NPR News

U.S.
1:41 am
Tue March 3, 2015

States Face Correctional Officer Shortage Amid A Cultural Stigma

Corrections officer Sgt. Charles Galaviz secures an inmate for transfer with handcuffs and shackles Jan. 24 at the Lexington Assessment and Reception Center, in Lexington, Okla. Overtime is mandatory for correctional officers in the state's prisons, which have a manpower shortage of about 33 percent and the highest inmate homicide rate in the country.
Sue Ogrocki AP

More than 1.3 million people are incarcerated in state prisons in this country, and keeping those prisons running requires tens of thousands of corrections officers. But right now, some states are facing major staffing shortages.

Much of this shortfall is because of the strong economy, but recruiters also are struggling with the job's cultural stigma.

Cadets at Wyoming's Department of Corrections Training Academy are practicing how they'll handcuff prisoners; in a few weeks this scenario will be very real, but right now everyone is pretty relaxed.

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Economy
1:39 am
Tue March 3, 2015

In Houston, Falling Oil Prices Spark Fears Of Job Cuts Beyond Energy

In recent weeks, the price of gasoline has ticked up but regular unleaded still costs about a dollar less than it did a year ago. That's good for consumers, who have more money to spend. But in Houston, one way or another, the paychecks consumers depend on come from the oil business.

The world's three biggest oilfield service firms — Schlumberger, Halliburton and Baker Hughes — have announced a combined 22,000 layoffs in recent months. Those job cuts are worldwide, but many are falling in Houston, where all three companies have headquarters.

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Shots - Health News
1:37 am
Tue March 3, 2015

Abortion Restrictions Complicate Access For Ohio Women

Abortion rights opponent Brian Normile of Beavercreek, Ohio, holds up a poster during a prayer vigil outside Planned Parenthood in Washington, D.C., in January.
Alex Wong Getty Images

Ohio may not have gotten the national attention of say, Texas, but a steady stream of abortion restrictions over the past four years has helped close nearly half the state's clinics that perform the procedure.

"We are more fully booked, and I think we have a harder time squeezing patients in if they're earlier in the pregnancy," says Chrisse France, executive director of Preterm. It's one of just two clinics still operating in Cleveland, and its caseload is up 10 percent.

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Shots - Health News
1:37 am
Tue March 3, 2015

Improving Housing Can Pay Dividends In Better Health

Uzuri Pease-Greene, right, leads a walk through the public housing complex in the Potrero Hill neighborhood of San Francisco where her family lives. She is working to have the old buildings replaced.
Talia Herman for NPR

Faiza Ayesh giggles with delight as she describes her brand-new two-bedroom apartment in Oakland, Calif. She shares her home with her husband and three little girls, ages 3, 2 and 5 months. Ayesh, 30, says she just loves being a stay-at-home mom. "It's the best job in the world."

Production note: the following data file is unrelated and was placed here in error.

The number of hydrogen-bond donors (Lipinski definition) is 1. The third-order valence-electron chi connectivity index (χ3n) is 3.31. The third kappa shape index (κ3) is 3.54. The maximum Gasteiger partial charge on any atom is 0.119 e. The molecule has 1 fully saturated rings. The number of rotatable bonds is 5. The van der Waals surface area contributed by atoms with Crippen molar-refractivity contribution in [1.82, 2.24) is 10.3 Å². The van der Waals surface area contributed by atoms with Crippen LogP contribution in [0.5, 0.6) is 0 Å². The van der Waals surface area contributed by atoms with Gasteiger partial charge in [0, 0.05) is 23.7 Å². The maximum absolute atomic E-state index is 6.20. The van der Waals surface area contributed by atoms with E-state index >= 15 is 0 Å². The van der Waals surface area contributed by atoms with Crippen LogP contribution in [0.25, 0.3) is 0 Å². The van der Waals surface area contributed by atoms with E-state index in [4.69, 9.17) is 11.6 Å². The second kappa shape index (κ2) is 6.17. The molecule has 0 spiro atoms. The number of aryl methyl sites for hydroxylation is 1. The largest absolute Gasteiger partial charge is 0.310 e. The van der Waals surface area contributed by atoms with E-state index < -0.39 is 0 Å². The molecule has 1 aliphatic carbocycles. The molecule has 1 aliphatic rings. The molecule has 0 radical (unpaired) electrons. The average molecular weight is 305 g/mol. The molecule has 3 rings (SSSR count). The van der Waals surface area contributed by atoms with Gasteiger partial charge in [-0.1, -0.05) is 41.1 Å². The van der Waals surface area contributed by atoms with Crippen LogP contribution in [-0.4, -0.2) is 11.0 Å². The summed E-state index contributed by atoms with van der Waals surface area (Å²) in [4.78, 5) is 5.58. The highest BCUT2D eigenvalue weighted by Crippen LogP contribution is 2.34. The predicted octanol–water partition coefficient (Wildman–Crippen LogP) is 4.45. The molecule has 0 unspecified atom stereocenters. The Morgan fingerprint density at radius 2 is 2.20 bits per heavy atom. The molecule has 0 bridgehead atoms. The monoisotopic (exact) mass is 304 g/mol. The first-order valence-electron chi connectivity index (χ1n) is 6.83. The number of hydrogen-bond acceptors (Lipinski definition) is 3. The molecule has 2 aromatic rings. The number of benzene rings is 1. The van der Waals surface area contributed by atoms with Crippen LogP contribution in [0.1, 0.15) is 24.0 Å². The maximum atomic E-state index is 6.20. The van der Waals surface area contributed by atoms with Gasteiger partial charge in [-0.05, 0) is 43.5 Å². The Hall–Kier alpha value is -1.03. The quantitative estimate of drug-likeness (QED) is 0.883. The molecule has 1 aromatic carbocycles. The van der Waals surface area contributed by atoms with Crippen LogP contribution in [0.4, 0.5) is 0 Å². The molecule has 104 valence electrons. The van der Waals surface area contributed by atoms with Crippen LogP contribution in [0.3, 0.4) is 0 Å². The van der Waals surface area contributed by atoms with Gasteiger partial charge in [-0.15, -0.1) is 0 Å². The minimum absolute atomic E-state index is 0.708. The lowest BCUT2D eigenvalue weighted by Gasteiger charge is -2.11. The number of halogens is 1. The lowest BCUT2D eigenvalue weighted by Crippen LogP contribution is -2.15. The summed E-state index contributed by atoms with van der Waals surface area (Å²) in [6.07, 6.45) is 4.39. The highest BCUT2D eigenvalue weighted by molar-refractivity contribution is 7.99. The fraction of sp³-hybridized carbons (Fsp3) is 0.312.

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Author Interviews
1:36 am
Tue March 3, 2015

Ever Cheat At Monopoly? So Did Its Creator: He Stole The Idea From A Woman

Charles Darrow sold Monopoly to Parker Brothers in the 1930s.
Justin Sullivan Getty Images

Monopoly can be pretty addictive once you start playing it, right? Well, for author and journalist Mary Pilon, searching for the game's true origins proved just as consuming. She writes:

"In the process of reporting this story, I hacked off over a foot of hair in one anguished swoop, sold off many of my material possessions, was confronted by law enforcement for falling asleep in public places ... found Monopoly money in my linens when doing laundry, fretted about finances, [and] had nightmares about the various aspects of the story ..."

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NPR Ed
1:34 am
Tue March 3, 2015

Behold The Humble Block! Tools of the Trade

Bing Nursery School Courtesy of Bing school

For this series, we've been thinking a lot about the iconic tools that some of us remember using — if only for a short time — in our early schooling. Things like the slide rule and protractor, Presidential Fitness Test and Bunsen burner.

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The Two-Way
8:06 pm
Mon March 2, 2015

Seattle Cuts Public Transportation Fares For Low-Income Commuters

Originally published on Mon March 2, 2015 11:06 pm

Yesterday, Seattle began offering some commuters lower fares for public transit based on their income. Individuals making less than $23,340 a year and families of four making less than $47,700 annually now qualify for a program called ORCA LIFT, which will give users rates of $1.50 per ride, less than half of usual peak fares. [ORCA stands for "One Regional Card For All."]